Tuesday 1st June 2010

University of York uses G:BOX imaging system as cost-effective method of assessing protein expression

Syngene's G:BOX chemiluminescence imaging system is being used at the University of York as a fast, affordable method to determine expression of a wide range of proteins on chemiluminescent Western blots.

Scientists in the Technology Facility at the University of York are using a G:BOX chemiluminescence imaging system to image Western blots stained with alkaline phosphatase to screen new constructs for protein expression. This imaging ensures researchers in the facility can quickly demonstrate that recombinant clones are expressing the correct proteins and rapidly deliver them to other scientists for use in their studies.

Dr Jared Cartwright, a Laboratory Head in the Technology Facility explained: “We run a protein production service for researchers at York and other universities and to make this facility cost-efficient we have to use detection techniques with our Western blots which will identify the target proteins. Additionally, we have to analyse the results rapidly so using autoradiography was becoming too time consuming, expensive and presented issues with the incorporation of data in reports and publications.”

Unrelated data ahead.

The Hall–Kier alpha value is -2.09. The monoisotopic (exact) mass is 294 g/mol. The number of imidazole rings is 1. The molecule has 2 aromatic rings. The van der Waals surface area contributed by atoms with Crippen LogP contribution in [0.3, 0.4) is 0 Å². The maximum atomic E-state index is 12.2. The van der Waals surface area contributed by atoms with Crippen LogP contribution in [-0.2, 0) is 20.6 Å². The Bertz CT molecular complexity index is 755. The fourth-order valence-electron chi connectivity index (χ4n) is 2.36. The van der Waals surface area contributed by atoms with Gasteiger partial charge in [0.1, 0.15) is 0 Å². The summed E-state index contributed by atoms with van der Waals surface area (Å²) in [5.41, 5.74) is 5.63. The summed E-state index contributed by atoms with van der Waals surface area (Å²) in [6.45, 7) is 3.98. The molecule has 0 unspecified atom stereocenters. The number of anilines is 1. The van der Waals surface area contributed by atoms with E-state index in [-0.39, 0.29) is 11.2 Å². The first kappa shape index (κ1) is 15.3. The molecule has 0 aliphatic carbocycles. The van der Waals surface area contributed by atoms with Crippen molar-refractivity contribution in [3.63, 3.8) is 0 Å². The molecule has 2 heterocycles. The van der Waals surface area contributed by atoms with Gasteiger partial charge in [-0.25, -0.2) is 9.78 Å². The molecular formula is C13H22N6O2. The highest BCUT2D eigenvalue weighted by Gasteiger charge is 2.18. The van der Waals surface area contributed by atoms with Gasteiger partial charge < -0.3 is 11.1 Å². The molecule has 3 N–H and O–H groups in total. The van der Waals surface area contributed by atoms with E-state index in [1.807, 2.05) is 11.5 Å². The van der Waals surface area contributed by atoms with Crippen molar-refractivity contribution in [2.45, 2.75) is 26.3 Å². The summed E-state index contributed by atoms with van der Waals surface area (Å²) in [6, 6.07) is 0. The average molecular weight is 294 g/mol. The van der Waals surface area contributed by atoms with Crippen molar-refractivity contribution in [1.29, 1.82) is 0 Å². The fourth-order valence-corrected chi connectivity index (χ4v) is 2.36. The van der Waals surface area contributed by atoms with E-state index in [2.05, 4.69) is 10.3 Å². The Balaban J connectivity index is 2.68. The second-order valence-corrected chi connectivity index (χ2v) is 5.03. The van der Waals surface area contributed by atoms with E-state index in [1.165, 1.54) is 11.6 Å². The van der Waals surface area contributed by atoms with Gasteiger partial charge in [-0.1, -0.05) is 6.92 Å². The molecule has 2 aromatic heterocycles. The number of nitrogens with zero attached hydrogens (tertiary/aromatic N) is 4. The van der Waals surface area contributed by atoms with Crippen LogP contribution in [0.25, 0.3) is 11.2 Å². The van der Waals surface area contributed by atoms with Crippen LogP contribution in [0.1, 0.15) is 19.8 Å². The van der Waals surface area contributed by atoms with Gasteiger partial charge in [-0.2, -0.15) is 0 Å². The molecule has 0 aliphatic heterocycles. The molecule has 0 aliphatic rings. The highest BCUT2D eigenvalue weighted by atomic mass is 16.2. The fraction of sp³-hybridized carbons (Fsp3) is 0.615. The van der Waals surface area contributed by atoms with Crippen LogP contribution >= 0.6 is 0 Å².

Dr Cartwright added: “To overcome these problems we assessed three different CCD imaging systems to determine which would best suit our range of applications. We found the G:BOX’s image capture and analysis software were simple to use and the quality of data was more precise than we previously obtained with autoradiography. As a result, we installed the system in 2008 and have been happy with its performance ever since.”

Laura Sullivan, Syngene’s Divisional Manager stated: “We are pleased our G:BOX chemiluminescence imager is helping a protein production facility to rapidly prove a diverse range of clones are producing the right proteins. The work at the University of York shows how flexible a G:BOX chemiluminescence image analyser is, making this system ideal for any laboratory where running efficiently and cost-effectively are critical.”

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